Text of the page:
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I have a script file like this:

#!/bin/bash
clear 

echo "The script starts now."
echo "Hi, user!"
echo 

echo "I will now fetch you a list of connected users:"
echo 
w

echo "I'm setting two variables now."
COLOUR="black"
VALUE="9"

echo "This is a string: $COLOUR"
echo "And this is a number: $VALUE"
echo 

I observed that the effect of w is that it prints the following:

 18:06:36 up  7:43,  3 users,  load average: 0.40, 0.56, 0.64
USER     TTY      FROM              LOGIN@   IDLE   JCPU   PCPU WHAT
hes      tty7                      10:23    7:43m 12:31   0.96s gnome-session -
hes      pts/0    :0               15:41    4.00s  1.38s 11.46s gnome-terminal
hes       pts/2    :0               17:20   44:52   0.79s 11.46s gnome-terminal

when I typed echo " statement" in terminal , it prints the statement. But I could not understand w here. in terminal echo w , prints w not as above. I am a beginner in scripting, so can someone help me in understanding how this work?

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Please see man w –  andr3w Jan 6 at 12:52
    
Oh, I did not know this one character command!! Thanks for your help. –  user2799508 Jan 6 at 13:03
    
Note: there is no difference between a "string" and a "number" in bash. Even declare -i does not change type, it just artificially adds limitations. –  Chris Down Jan 6 at 13:08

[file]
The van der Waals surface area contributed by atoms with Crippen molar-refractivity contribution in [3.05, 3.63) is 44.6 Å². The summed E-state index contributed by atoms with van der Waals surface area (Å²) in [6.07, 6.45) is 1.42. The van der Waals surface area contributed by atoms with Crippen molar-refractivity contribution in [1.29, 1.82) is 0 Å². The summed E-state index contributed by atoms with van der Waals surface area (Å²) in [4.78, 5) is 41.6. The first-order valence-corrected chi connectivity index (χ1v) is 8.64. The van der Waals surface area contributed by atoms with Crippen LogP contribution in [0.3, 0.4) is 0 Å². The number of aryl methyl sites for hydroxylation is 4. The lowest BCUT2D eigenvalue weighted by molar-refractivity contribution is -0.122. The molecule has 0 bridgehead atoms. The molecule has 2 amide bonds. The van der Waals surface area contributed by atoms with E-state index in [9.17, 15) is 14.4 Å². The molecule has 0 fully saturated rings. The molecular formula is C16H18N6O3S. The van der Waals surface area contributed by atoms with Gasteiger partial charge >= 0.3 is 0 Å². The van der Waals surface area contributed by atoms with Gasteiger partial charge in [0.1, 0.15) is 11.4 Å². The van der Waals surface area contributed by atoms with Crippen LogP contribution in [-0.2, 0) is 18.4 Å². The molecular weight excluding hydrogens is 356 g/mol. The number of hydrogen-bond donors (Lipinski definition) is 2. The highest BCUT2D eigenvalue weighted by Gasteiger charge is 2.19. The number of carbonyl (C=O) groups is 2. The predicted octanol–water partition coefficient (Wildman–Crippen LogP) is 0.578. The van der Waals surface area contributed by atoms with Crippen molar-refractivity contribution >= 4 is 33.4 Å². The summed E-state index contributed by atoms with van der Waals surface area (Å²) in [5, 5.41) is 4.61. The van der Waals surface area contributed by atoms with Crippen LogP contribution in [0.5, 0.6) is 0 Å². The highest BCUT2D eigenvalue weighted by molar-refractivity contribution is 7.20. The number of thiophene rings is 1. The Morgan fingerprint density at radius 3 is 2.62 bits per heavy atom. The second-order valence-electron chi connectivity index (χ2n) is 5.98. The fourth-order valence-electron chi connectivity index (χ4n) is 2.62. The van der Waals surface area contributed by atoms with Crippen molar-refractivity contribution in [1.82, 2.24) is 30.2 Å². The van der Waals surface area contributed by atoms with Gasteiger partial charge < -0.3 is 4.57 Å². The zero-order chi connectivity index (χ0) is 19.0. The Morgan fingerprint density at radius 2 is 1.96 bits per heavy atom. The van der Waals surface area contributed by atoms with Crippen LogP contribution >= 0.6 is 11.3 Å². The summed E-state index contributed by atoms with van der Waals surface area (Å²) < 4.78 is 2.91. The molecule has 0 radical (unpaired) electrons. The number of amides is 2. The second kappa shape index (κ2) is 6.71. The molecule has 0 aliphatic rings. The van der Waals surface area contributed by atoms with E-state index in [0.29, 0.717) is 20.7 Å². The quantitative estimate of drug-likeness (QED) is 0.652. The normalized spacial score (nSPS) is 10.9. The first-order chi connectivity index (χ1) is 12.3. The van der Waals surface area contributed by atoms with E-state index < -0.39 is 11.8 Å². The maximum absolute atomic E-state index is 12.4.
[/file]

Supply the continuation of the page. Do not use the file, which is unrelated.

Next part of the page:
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1 Answer 1

I really don't understand what you're doing. w is a command and your scriptis running it, what were you expecting?

## This echo prints the string within the quotes: "I will ..."
echo "I will now fetch you a list of connected users:"
## This echo prints an empty line
echo 
## This runs the command 'w' which prints connected users
w

echo w on the other hand will simply print the letter w since you are not running the command. If you want to echo the command's output, run echo $(w). That, however, is pointless since it will loose the formatting and simply running w is enough.

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